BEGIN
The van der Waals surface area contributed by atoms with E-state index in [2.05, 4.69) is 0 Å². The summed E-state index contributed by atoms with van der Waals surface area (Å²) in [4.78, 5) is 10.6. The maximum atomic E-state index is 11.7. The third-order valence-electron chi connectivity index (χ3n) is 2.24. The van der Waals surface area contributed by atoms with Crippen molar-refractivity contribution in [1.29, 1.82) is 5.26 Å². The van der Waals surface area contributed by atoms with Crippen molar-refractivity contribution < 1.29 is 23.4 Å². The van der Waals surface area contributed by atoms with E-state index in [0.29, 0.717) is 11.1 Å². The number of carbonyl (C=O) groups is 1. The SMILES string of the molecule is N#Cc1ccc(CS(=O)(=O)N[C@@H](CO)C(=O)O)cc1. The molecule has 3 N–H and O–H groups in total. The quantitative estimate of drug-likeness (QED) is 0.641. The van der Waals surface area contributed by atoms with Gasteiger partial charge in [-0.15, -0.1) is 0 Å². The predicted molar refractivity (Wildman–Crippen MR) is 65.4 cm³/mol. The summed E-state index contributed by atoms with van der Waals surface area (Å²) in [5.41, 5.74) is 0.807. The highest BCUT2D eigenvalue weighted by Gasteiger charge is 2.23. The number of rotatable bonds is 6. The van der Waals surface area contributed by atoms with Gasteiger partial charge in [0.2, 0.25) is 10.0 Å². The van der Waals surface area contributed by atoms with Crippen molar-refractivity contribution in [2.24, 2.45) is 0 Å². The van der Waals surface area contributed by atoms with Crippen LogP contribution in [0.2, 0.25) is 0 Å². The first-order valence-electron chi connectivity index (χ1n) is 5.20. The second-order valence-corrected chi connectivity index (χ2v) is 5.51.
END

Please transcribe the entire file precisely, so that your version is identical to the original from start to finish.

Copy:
The van der Waals surface area contributed by atoms with E-state index in [2.05, 4.69) is 0 Å². The summed E-state index contributed by atoms with van der Waals surface area (Å²) in [4.78, 5) is 10.6. The maximum atomic E-state index is 11.7. The third-order valence-electron chi connectivity index (χ3n) is 2.24. The van der Waals surface area contributed by atoms with Crippen molar-refractivity contribution in [1.29, 1.82) is 5.26 Å². The van der Waals surface area contributed by atoms with Crippen molar-refractivity contribution < 1.29 is 23.4 Å². The van der Waals surface area contributed by atoms with E-state index in [0.29, 0.717) is 11.1 Å². The number of carbonyl (C=O) groups is 1. The SMILES string of the molecule is N#Cc1ccc(CS(=O)(=O)N[C@@H](CO)C(=O)O)cc1. The molecule has 3 N–H and O–H groups in total. The quantitative estimate of drug-likeness (QED) is 0.641. The van der Waals surface area contributed by atoms with Gasteiger partial charge in [-0.15, -0.1) is 0 Å². The predicted molar refractivity (Wildman–Crippen MR) is 65.4 cm³/mol. The summed E-state index contributed by atoms with van der Waals surface area (Å²) in [5.41, 5.74) is 0.807. The highest BCUT2D eigenvalue weighted by Gasteiger charge is 2.23. The number of rotatable bonds is 6. The van der Waals surface area contributed by atoms with Gasteiger partial charge in [0.2, 0.25) is 10.0 Å². The van der Waals surface area contributed by atoms with Crippen molar-refractivity contribution in [2.24, 2.45) is 0 Å². The van der Waals surface area contributed by atoms with Crippen LogP contribution in [0.2, 0.25) is 0 Å². The first-order valence-electron chi connectivity index (χ1n) is 5.20. The second-order valence-corrected chi connectivity index (χ2v) is 5.51.